I’m launching a new weekly feature here, for a couple of different reasons. One, I’m betting that it takes less time to write about the things that I want to write about, but am not writing about, than it does to even try to write about them. Two, I’m hoping that — since, as a result, I have trouble deciding what to write about when I do have an opportunity — any readers who might still be out there can tell me which of the things I haven’t written about they’d actually be interested in reading about.
I call them “leftovers” because, well, they’re “left over” from this week (and previous weeks), in terms of stuff I wanted to write but couldn’t. Also, because I’m hoping that I can stir them up a bit, reheat them, and serve ’em up even if they’re not exactly “fresh.”
- The Sotomayor Hearings: Of course, there’s a lot to be said here, and much of it has been said elsewehre. I had a particular theme I wanted to pursue, about how GOP Senators are essentially doing what they’ve said Sotomayor would do as a judge. This one may never get written, because (a) I’m not sure how much relevance it will have after the hearings are over, and (b) by the time I get it written most of it will have already been said.
- Palin and the Republicans: Since her resignation and the varied reactions in the GOP made news, I’ve been working on a post but I’ve only got four paragraphs written. Actually, it’s a post I wanted to write in the days after the Republican convention, but never had time to write. When she resigned, I still had the 50 or so columns, posts and articles I wanted to reference, so I thought maybe now I could write it. But if I post it now I further establish my pattern of posting about somethign well after everyone else has stopped talkign about it and moved on to something else.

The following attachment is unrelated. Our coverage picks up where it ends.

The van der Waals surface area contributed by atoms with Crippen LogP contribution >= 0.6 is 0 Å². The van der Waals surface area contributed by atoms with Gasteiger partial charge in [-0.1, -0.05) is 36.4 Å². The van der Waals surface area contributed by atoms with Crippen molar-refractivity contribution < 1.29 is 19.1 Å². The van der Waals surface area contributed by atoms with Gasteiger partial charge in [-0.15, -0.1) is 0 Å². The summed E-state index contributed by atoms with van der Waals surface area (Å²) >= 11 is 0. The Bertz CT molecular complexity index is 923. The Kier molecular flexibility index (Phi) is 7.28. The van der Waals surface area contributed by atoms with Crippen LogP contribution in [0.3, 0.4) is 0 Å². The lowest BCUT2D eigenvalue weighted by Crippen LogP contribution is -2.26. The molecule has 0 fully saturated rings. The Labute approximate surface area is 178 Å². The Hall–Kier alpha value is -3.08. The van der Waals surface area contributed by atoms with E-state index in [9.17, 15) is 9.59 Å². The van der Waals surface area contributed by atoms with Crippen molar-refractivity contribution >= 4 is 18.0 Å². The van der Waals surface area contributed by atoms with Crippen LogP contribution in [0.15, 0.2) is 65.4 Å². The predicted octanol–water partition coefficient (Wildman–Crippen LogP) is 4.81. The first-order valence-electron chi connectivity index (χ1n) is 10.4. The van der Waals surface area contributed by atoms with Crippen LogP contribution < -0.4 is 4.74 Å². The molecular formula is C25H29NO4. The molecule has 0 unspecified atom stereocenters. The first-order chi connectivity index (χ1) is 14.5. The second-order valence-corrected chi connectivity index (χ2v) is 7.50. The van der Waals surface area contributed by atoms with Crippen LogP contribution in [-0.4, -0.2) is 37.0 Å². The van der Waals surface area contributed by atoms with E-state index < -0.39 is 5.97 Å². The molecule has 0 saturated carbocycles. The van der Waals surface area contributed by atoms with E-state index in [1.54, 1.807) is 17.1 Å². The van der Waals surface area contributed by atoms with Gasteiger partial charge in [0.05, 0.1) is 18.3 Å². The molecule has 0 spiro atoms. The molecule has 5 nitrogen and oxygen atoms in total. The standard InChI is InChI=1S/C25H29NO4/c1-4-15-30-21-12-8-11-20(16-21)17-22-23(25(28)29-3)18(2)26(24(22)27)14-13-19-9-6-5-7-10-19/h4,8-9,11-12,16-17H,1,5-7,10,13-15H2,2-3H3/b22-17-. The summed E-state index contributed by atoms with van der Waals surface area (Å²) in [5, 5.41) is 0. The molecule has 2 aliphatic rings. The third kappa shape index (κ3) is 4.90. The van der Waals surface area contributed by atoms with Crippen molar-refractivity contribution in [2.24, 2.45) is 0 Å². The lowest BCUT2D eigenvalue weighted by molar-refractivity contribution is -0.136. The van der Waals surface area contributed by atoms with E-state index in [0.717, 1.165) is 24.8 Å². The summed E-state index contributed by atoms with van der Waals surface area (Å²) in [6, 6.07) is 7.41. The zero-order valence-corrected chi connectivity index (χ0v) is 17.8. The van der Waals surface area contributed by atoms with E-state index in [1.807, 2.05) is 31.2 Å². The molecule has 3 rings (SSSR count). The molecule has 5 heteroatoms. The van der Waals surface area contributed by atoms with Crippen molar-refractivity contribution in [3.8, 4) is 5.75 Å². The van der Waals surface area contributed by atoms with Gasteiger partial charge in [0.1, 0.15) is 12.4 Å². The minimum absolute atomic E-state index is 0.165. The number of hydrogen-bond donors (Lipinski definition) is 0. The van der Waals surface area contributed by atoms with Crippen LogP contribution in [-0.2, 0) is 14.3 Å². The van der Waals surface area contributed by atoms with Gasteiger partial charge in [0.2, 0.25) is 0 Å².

- The Rise in Right Wing Extremism: This is another one that I wanted to write back around the time that Geprge Tiller was murdered and right after the Holocaust Museum shooting but, as usual, time wasn’t anywhere near on my side. From the time I got an idea of what I wanted to write, to the time I actually sat down to write it was more than a week. By then everything I was going to say had been said by people with bigger megaphones than mine. So, I opted for another topic I thought equally important, though it wasn’t as widely discussed (or, it turns out, read).
- Update LGBT Hate Crimes Project: There’s lots to be done here. (First, I’d like to go through and edit all the existing cases.) There’s been a verdict and sentence in the Angie Zapata case since I last updated, so I’d like to update that entry. The trial started in the murder of LaTeisha Green this week, and the jury is already deliberating. I have an unfinished entry I’d like to update and publish. There’s been a verdict and sentence in the Roberto Duncanson murder, so I’d like to update that entry as well. I’ve got an entry on the murder of Tony Randolph Hunter that I’ve yet finish and publish. And I’ve got research piled up on a number of other cases that I’ve yet to organize and write up.
- Empathy: I’ve been meaning to write another post on this. It’s a topic I’ve written about in the past. (Here and here, for starters.) It’s the one topic on my “short list” that isn’t tied to the news cycle (though this would be a good time to be writing about empathy). I’ve got a ton of articles I’ve set aside for furthe reading. It’s also the topic of a book proposal I started a few months before Dylan was born, but that’s been gathering dust since then. (I’ve almost stopped kicking myself for not picking it back up, since I haven’t had time to write much anyway.)
So, that’s the short list. Any readers out there? Which of the above do you think would be worth writing about even after the subject has faded from the news cycle?
(If you want the backstory about this post, read on. If not, let me know which of the weeks leftovers sounds interesting.)
Why This Feature?
As a general rule, on any given day I have at least three or four different things I want to write about — most of which I’m not going to get to, because writing about this stuff doesn’t fall into the categories of stuff I’m supposed to do or stuff anybody needs me to do.
Anybody else, that is.
With this blog being a one man shop, I feel compelled (by no one but myself) to post on a daily basis. But lately it’s just not always possible. One the other hand it’s necessary, and not just in terms of being a “successful” blogger.